Cecelia: sci-fi TV has expanded perhaps more than the book market. Bud: it’s more ubiquitous to have a TV than to seek out the books.

Bud: a lot of sci fi tropes in ads. Cecelia: a lot of sci-fi tropes are now reality.
Verley: Harry Potter transformed reading for a lot of kids – engaged them in the process
Carrie: I can’t help but wonder how much opposition you’re expecting from the religious right when it comes to teaching science.

Verley: If you’re teaching anything about evolution or the development of the solar system, you will absolutely run into opposition, and there’s a new avenue for this in Intelligent Design.

Brotherton: underlying problem is anti-intellectualism.

Ian: We have a separation of church and state, and religion and science must each be labeled when they appear. Science (with tested hypotheses/evidence) should be presented as science, and religious tenets should be presented as religion.
Kelly: science is a process, not a list of truths, and it’s often taught as the latter, which means that folks on the other side are claiming list of truths vs. list of truths. Fetishization of persecution then occurs.
Marjorie: I wasn’t aware of some social issues growing up, but I read fantasy novels and that opened my mind, whatever people are faced with at home life and school life, if they are exposed to literature, they will eventually learn to think on their own.

Ian: the problem is to make parents value learning so children have an opportunity to learn to love reading.

Christine: our best avenue for the next generation is cross-disciplinary teaching.
Marjorie: Neither side has a corner on stereotyping/polarization

Kelly: The 50-minute class period is limiting – it can’t be “investigating the evidence and discussing various interpretations” and becomes “do you believe in evolution?” Lack of curriculum that allows for discussion
Cecelia: this is an issue of fundamentalism vs. non-fundamentalism

Verley: I had a student with whom I spent four hours after class explaining the scale of the universe; she went away in tears because she was so shaken by the new scope.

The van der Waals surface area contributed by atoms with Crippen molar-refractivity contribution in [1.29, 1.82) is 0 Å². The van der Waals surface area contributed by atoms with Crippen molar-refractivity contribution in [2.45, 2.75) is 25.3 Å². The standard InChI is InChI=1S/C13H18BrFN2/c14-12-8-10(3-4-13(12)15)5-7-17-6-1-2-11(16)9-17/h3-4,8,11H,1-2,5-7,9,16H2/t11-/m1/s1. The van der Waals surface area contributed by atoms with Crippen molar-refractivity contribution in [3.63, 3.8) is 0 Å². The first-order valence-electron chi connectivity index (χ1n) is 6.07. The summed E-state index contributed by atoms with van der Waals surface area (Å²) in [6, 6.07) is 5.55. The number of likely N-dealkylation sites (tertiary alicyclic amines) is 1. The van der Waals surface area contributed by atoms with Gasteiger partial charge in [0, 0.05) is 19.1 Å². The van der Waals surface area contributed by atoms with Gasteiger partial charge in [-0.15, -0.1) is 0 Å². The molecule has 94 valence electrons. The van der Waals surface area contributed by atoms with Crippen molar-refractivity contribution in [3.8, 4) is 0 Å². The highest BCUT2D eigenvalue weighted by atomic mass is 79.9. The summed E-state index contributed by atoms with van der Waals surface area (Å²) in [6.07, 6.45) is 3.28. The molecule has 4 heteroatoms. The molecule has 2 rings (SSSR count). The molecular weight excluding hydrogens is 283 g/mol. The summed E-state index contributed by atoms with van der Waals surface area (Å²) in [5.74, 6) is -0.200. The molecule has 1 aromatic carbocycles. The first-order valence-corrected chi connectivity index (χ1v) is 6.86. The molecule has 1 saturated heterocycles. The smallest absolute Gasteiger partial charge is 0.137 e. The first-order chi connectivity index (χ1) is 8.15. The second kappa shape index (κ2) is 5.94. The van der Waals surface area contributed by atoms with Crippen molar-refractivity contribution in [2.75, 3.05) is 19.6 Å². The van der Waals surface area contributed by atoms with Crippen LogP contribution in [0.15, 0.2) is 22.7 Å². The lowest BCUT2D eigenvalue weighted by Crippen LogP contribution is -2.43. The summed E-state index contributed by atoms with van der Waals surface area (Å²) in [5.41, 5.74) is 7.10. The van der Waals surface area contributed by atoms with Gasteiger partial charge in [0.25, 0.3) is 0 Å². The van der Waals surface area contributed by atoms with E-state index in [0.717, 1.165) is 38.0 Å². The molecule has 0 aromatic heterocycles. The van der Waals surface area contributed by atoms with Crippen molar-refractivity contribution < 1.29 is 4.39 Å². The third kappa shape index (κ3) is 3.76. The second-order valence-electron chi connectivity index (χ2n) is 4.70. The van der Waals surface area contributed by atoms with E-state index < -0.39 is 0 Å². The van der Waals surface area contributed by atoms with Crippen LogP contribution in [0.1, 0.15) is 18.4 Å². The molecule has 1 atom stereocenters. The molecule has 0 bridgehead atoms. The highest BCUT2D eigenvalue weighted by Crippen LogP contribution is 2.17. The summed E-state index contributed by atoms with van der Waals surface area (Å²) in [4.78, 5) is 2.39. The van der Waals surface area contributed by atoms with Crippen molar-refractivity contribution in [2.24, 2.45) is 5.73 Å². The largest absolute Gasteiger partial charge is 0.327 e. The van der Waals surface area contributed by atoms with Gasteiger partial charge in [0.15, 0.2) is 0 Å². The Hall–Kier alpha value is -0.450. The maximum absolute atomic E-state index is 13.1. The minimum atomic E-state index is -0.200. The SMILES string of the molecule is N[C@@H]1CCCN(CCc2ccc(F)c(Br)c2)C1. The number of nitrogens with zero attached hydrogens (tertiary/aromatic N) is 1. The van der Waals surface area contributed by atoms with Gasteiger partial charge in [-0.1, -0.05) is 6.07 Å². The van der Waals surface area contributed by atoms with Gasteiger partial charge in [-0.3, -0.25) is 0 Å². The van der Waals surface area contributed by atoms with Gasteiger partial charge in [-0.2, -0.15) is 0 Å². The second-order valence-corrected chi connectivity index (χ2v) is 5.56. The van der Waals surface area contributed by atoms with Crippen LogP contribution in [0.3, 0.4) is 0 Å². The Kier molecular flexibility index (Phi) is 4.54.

Monte: Science will lose if it continues to fight on religion’s turf.

Cecelia/Marjorie: answer has to be “I believe the evidence that’s been presented so far”…leaving room for development of the process.

Verley: science is always changing, new things being discovered, the big picture is always moving to accommodate new information

Brotherton: the actual things have not changed: our perception/beliefs/knowledge about them has changed. Also, we use terminology, “theory, belief,” that are more religious terms, and the distinction is often not made.
Monte: Science is not the anti-religion
Brotherton: What a scientific belief means: “This is what we know so far, this is what he don’t know, this is how I’m thinking about the information right now.”
Bud: Scientists also fight amongst each other trying for one-upsmanship. Getting further from nature; theologically, when I was high school we did experiments with objects that maybe blew up, so now it’s theoretical/presentation/simulation, so we’re getting increasingly farther away from the process of science.
Verley: Ideal science curriculum: “No Child Left Inside” – recess is necessary, hands-on learning is key to engaging students. Appreciation of science is key to engaging students/general public.

Brotherton: We’ve had a lot of emphasis this week on education. The submitted educational-program proposal, written by teachers, was written by people who were inspired to become scientists by reading science fiction and wondering what was possible.

Kelly: One of the reasons I enjoy writing is because I enjoyed science and research for the book was fun; writing about kids with passions means readers can get passionate/inspired, too.

Ian: Be subversive. Sci fi lost its edge when it became acceptable, like in advertising. Make sci fi subversive again and you’ll find a passionate audience – like video games, which are still more subversive than most literature today.
Marjorie: if you’re not banned somewhere, you’re not doing it right

Ian: subversion doesn’t mean violent/destructive thinking, just thinking that’s different from the mainstream

Dave: the real enemy is the apathetic middle.

Marjorie: often there’s no inspiration from parents who are otherwise too busy to worry/care about education.